by Armand Tecco, M.Ed.
Muscular fitness exercise is often referred to by a variety of names. Some people call it "weight lifting" or "strength training." But neither term encompasses the full definition of weight training. Others call it "body building," but that is more of a competitive sport than an exercise activity.
The most apt descriptive terms for muscular fitness exercise are "weight training" or "resistance exercise." It is when you work your muscles against an externally-applied resistance, such as free weights, weight machines, water, rubber tubing or your body weight.
Many people weight train in order to Improve their appearance. Bodies adapt structurally to progressive-resistance exercise - the muscles get firmer and more dense, helping to define and tone the body. Women who are panic about developing large, bulky muscles have nothing to fear. Under normal circumstances, women cannot develop muscles like men, no matter how hard they train.
By improving muscle tone and strength, you can also lower your risk for incurring joint and muscle problems, prevent injuries, Improve posture and slow the age-related loss of muscle function. Connective tissues, such as ligaments and tendons, get stronger along with your muscles and make everyday tasks such as carrying groceries much easier.
Muscular fitness exercise may also prevent the loss of bone mineral that occurs as we age (osteoporosis). What's more, it helps you lose body fat by increasing your metabolism.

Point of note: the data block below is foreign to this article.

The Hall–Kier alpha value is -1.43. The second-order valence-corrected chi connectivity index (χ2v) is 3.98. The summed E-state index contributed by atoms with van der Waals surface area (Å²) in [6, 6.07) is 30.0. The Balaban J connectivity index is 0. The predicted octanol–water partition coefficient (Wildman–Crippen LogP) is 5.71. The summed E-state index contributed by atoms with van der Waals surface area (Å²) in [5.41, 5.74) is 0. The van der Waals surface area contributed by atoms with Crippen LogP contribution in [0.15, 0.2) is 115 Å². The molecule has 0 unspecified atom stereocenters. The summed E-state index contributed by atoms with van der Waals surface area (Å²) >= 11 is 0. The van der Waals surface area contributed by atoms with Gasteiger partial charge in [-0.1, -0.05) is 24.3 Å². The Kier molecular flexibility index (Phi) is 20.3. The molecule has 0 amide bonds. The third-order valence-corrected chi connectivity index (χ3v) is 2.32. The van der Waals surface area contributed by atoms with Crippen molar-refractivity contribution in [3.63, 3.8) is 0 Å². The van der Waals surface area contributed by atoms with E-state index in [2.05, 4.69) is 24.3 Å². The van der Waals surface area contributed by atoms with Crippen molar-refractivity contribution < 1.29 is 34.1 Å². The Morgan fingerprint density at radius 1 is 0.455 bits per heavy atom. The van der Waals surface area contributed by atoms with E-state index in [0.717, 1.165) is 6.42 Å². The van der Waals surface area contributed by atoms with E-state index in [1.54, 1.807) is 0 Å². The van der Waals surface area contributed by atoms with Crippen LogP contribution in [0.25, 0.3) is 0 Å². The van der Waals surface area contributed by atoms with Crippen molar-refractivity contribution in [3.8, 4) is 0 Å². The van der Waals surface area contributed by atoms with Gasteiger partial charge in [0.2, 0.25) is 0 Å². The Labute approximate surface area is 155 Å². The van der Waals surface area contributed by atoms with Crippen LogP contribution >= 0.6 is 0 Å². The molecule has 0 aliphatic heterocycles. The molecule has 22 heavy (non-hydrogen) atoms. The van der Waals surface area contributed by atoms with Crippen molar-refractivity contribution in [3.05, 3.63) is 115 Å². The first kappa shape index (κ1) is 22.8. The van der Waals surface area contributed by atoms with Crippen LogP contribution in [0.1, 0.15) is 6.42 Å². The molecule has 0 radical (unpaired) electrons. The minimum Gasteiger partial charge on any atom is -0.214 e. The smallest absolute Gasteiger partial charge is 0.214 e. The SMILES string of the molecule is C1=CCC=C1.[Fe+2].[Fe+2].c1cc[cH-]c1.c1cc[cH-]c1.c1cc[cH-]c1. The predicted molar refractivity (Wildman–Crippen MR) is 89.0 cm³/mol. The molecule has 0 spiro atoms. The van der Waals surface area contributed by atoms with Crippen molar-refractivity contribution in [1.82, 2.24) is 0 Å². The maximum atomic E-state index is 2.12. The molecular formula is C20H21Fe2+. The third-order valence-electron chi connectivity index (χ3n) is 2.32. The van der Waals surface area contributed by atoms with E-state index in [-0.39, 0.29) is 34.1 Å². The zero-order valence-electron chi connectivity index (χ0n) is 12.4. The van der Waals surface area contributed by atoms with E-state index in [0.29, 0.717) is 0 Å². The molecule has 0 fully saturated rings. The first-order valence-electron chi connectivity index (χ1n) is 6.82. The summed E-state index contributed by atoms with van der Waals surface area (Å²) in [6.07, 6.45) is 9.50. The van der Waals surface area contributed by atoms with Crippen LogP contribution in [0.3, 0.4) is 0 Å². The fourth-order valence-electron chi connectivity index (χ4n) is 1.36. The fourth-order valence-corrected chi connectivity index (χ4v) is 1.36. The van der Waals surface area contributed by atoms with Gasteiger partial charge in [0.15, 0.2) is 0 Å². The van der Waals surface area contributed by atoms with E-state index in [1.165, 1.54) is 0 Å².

Muscular fitness exercise requires a certain level of skill. Proper technique is essential in order for the exercises to be safe and effective. Some people find weight training to be intimidating, while others consider it boring. Not everyone has easy access to weight training equipment -- or can afford to purchase his or her own. For some people, there is a chance of injury due to overtraining or using too heavy of a resistance.
Where to Participate
A wide variety of weight-training equipment can be found at most health clubs. At a health club, you also have access to exercise certified who can demonstrate proper form and technique.
Or, you can purchase equipment for the home from a retail outlet that sells fitness equipment. Home equipment can be as sophisticated as a 10-station, multi-purpose weight machine or as simple as a set of dumbbells in varying weights. In fact, many resistance exercises can be performed with just your body (pushups and tricep dips) or by using such household items as soup cans and milk jugs.
Recommended equipment and attire
Multi-purpose weight machine -- For home use. it works all of the large muscle groups. It is easy to use and doesn't take up much space.
Dumbbells -- These free weights serve the needs of most people and are best bought in the following increments: 3, 5, 8, 10, 12, 15 and 20 pounds.